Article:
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Fall Prevention Strategies: How to Lower Your Risk

Fall Prevention Strategies: How to Lower Your Risk

About 1 out of 3 older adults falls each year, according to the National Institute on Aging. With accidents like that possibly causing broken bones or other major injuries, it’s important to know some fall prevention strategies to help keep yourself safe.

The best way to implement a strategy that works for you is to understand the risk factors and causes of many falls and then using some of the tips we’ll detail below to help reduce the risk.

Fall Risk Factors and Causes

There are a lot of things that can lead to falls. 

One of the most common culprits is a decline in physical fitness. It’s common to become less active as you age, so many adults will experience a decrease in muscle strength, loss of bone mass, and decreased balance and flexibility.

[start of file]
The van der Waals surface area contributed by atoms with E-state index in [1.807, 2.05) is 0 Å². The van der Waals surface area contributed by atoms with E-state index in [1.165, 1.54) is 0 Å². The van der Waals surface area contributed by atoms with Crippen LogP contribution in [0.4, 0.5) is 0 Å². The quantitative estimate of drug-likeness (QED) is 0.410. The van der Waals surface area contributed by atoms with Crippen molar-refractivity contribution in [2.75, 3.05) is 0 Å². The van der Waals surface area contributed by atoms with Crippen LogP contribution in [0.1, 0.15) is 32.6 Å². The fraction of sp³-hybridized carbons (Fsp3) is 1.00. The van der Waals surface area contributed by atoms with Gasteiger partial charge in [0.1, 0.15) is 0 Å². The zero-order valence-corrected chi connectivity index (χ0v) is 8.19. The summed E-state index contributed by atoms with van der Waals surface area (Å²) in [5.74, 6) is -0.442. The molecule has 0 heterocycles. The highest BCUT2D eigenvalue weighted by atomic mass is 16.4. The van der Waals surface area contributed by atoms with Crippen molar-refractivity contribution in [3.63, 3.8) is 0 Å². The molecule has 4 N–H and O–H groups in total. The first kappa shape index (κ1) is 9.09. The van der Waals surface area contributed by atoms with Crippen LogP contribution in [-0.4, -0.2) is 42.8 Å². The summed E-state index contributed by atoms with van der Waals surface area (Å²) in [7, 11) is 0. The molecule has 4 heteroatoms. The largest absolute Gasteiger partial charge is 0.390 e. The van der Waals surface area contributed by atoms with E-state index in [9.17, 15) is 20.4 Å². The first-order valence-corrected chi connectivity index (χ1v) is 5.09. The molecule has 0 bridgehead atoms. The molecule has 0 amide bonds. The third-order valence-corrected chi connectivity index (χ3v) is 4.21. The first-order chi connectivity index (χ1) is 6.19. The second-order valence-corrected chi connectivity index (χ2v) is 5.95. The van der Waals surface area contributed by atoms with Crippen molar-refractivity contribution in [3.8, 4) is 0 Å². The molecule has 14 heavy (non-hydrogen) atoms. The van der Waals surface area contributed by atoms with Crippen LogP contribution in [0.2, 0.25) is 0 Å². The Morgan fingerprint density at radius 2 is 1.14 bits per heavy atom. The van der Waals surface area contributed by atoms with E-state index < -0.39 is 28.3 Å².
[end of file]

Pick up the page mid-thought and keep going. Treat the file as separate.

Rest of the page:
Certain medications can also contribute to falls. Many can have side effects like dizziness, drowsiness, and low blood pressure. Combinations of some medicines can also cause the same effect. If you take multiple medications every day, you should speak with your doctor about the possibility of them interacting in a way that could lead to increased fall risk.

Many older adults live with chronic diseases that can contribute to falls. Poor physical health or cognitive impairment caused by things like Parkinson’s disease or Alzheimer’s disease can leave patients with weak extremities, balance issues, or confused with their surroundings. 

When you add in factors such as impaired vision, clutter around the home, loose carpets or rugs, and slick floors, you can see why fall prevention should be top of mind for those 65 and older.

Fall Prevention Tips

Having a fear of falling is fairly common with older adults, but don’t let it keep you from living an active and fulfilling lifestyle. Use these fall prevention strategies to help keep you in good condition

Remove Hazards In The Home

One of your first steps should be to do an assessment of your home. You want to remove anything that could be a tripping hazard.